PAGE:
How to Create a Sustainability Strategy


How can charities and not-for-profits go about developing a sustainability or environmental strategy geared towards success? At a recent meeting in Scotland, Fit for the Future members National Trust for Scotland, Scottish Canals, National Trust and Historic Environment Scotland shared their top tips on how to make it happen.


Strong Leadership


  • Employ a member of staff who will be specifically dedicated to this work and will ensure strong leadership. As with many things, preparation is key, and establishing a strong foundation for your sustainability strategy is crucial.


Start with where you are


  • How much energy is your organisation currently using and how much are you spending on utilities across different sites or buildings? Baselining is the first step to creating a successful strategy.


  • By gathering solid data you can discover the problem areas, and build a strong case for investment. It also means you’ll be able to compare data before and after a change is made.


Top tip: Senior management buy-in is essential, and data is the way to win them over. The National Trust invested £30 million in renewable energy projects based on initial number crunching and the subsequent success of five pilot projects.


Target for Success


  • Keep the scope of your strategy tight and realistic. Set a longer timeframe for the later stages of your targets, as it’s often easier to achieve that first 80% than the final 20%.


  •  Understanding where your organisation is going is really important when setting targets. Be sure to factor in expected growth.


Monitoring is Everything


  • As well as a baseline, you will need effective ways to monitor energy use going forward.


  • Reliable energy management software will be your most important tool, enabling you to understand usage, track progress and validate your strategy and achievements.

Top Tip: If you’re new to monitoring and reporting, other organisations can help. Fit for the Future supported a 40% increase in energy monitoring and reporting among its member organisations in 2016 through a series of peer-led workshops


Find your Focus


  • Which distinct areas do you want to focus on? Waste, water, electricity?


  • The data you have collected will help you to identify which areas should be your primary focus so you can hone in and identify quick wins.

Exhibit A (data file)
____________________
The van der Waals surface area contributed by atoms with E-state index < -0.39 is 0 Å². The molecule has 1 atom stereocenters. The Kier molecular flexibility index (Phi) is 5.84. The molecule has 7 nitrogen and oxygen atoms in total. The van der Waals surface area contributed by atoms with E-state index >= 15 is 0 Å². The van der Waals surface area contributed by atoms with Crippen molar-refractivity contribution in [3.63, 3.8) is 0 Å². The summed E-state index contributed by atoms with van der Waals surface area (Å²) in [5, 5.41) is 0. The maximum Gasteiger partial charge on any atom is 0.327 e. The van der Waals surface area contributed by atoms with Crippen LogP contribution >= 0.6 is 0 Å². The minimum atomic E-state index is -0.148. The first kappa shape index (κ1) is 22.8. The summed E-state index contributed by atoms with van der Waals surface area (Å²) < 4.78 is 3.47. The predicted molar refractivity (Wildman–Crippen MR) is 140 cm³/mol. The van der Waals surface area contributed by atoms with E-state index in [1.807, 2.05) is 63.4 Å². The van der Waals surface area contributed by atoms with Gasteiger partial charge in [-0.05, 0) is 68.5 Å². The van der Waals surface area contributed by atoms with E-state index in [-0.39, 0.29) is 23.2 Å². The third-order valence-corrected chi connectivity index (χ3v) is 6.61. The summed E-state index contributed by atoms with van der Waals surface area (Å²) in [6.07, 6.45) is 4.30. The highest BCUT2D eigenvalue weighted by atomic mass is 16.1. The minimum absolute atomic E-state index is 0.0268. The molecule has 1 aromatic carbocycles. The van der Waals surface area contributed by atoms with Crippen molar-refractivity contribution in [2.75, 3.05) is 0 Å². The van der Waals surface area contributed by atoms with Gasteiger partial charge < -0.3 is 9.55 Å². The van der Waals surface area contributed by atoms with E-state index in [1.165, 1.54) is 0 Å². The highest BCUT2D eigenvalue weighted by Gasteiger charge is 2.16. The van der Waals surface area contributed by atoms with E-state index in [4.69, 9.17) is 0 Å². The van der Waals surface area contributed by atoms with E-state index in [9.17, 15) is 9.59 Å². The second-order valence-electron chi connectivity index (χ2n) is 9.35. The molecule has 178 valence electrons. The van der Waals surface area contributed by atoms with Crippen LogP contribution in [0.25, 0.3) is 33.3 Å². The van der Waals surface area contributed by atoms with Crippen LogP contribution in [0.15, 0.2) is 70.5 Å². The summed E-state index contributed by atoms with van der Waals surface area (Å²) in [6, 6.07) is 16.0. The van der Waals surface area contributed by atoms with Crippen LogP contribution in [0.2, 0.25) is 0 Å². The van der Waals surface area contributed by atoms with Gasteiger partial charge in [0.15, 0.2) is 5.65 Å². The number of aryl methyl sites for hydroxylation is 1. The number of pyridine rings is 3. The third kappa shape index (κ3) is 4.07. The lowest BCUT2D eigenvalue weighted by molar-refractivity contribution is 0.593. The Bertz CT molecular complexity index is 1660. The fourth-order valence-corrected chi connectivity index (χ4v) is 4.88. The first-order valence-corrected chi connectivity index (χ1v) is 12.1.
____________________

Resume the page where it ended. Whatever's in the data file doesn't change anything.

Top tip : Fit for the Future members advise that sorting out your water metering could lead to big savings, but water meters may be hard to find and understand. It’s far easier to start with electricity!


Take people with you


  • It’s not just senior managers that you need to convince. Staff engagement is going to be one of the biggest challenges, so tackle it from the beginning.


  • Involve site or building managers, and staff, in your process and plans. They will be the end-users of whatever sustainable solutions you decide to implement. These are the people who will ensure your targets are reached!


  • Knowledge is power- ensure staff members are trained so they can take ownership of projects and understand that they have permission to implement change. Curators could go on an LED course, facilities team members could learn about building management systems, cleaners could learn about green cleaning materials.


  • Identifying your Green Champions can be an effective way to spread messages and ensure your strategy is talked about and supported.

Top tip: Incentives can be an effective way to engage people. Can you link sustainability objectives to KPIs and find ways to recognise people or sites that do particularly well?


Basics Before Bling


  • ‘Eco bling’ like solar panels and hydro turbines might be sexier than LEDs and insulation, but it’s often the small things that make the biggest difference in terms of savings.


  • Fit for the Future members think a sustainability strategy should start with energy efficiency measures and staff behaviour change rather than diving straight in with installing big pieces of kit.


Communicate the Cause


  • Translate the strategy targets into something meaningful to staff and supporters by linking it to your organisation’s mission


  • Kwh and broader environmental benefits might not have as much impact as how pounds saved translate to meeting core objectives

This tally from our latest impact report is a great example of how that can work.

NT296 FFF Impact Report 2017_Pages7


  • When communicating your strategy, make sure you change the language depending on which group you are talking to. Do your audience care more about risk, money savings or PR?


  • Get your strategy out there into the public domain, and be sure to communicate it in a way that means something to them. Focus on relevance in relation to your organisation’s big-picture mission and wider policies.


Don’t Work in the Dark


  • Whatever the size and set-up of your organisation, a similar organisation will have likely been through the exact process you’re about to undertake.


  • Link-up with other organisations for inspiration and guidance on how best to go about creating a successful sustainability strategy. This is exactly what Fit for the Future is all about!


If you’re not already a member, join us to benefit from the wisdom and insight of hundreds of other sustainability professionals to create a strategy that works.

Here’s how Scottish Canals launched their first Environment Strategy with help from fellow Fit for the Future members.